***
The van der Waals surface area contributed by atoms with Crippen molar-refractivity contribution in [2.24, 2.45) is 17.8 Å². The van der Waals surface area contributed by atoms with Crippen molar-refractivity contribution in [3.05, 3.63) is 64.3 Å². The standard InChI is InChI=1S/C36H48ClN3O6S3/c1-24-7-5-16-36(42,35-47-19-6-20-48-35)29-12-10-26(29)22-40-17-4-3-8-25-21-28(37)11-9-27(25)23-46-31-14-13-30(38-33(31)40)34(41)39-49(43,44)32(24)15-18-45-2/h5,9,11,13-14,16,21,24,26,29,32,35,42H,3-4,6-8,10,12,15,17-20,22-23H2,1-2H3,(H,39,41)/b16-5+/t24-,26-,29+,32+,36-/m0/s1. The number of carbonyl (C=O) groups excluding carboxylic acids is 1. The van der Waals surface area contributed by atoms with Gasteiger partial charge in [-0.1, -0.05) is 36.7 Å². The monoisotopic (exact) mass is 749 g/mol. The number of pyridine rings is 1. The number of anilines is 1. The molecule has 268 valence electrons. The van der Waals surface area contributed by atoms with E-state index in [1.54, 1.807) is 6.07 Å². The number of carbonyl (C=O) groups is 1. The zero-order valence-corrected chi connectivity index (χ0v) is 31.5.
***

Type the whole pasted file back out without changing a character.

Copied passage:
The van der Waals surface area contributed by atoms with Crippen molar-refractivity contribution in [2.24, 2.45) is 17.8 Å². The van der Waals surface area contributed by atoms with Crippen molar-refractivity contribution in [3.05, 3.63) is 64.3 Å². The standard InChI is InChI=1S/C36H48ClN3O6S3/c1-24-7-5-16-36(42,35-47-19-6-20-48-35)29-12-10-26(29)22-40-17-4-3-8-25-21-28(37)11-9-27(25)23-46-31-14-13-30(38-33(31)40)34(41)39-49(43,44)32(24)15-18-45-2/h5,9,11,13-14,16,21,24,26,29,32,35,42H,3-4,6-8,10,12,15,17-20,22-23H2,1-2H3,(H,39,41)/b16-5+/t24-,26-,29+,32+,36-/m0/s1. The number of carbonyl (C=O) groups excluding carboxylic acids is 1. The van der Waals surface area contributed by atoms with Gasteiger partial charge in [-0.1, -0.05) is 36.7 Å². The monoisotopic (exact) mass is 749 g/mol. The number of pyridine rings is 1. The number of anilines is 1. The molecule has 268 valence electrons. The van der Waals surface area contributed by atoms with E-state index in [1.54, 1.807) is 6.07 Å². The number of carbonyl (C=O) groups is 1. The zero-order valence-corrected chi connectivity index (χ0v) is 31.5.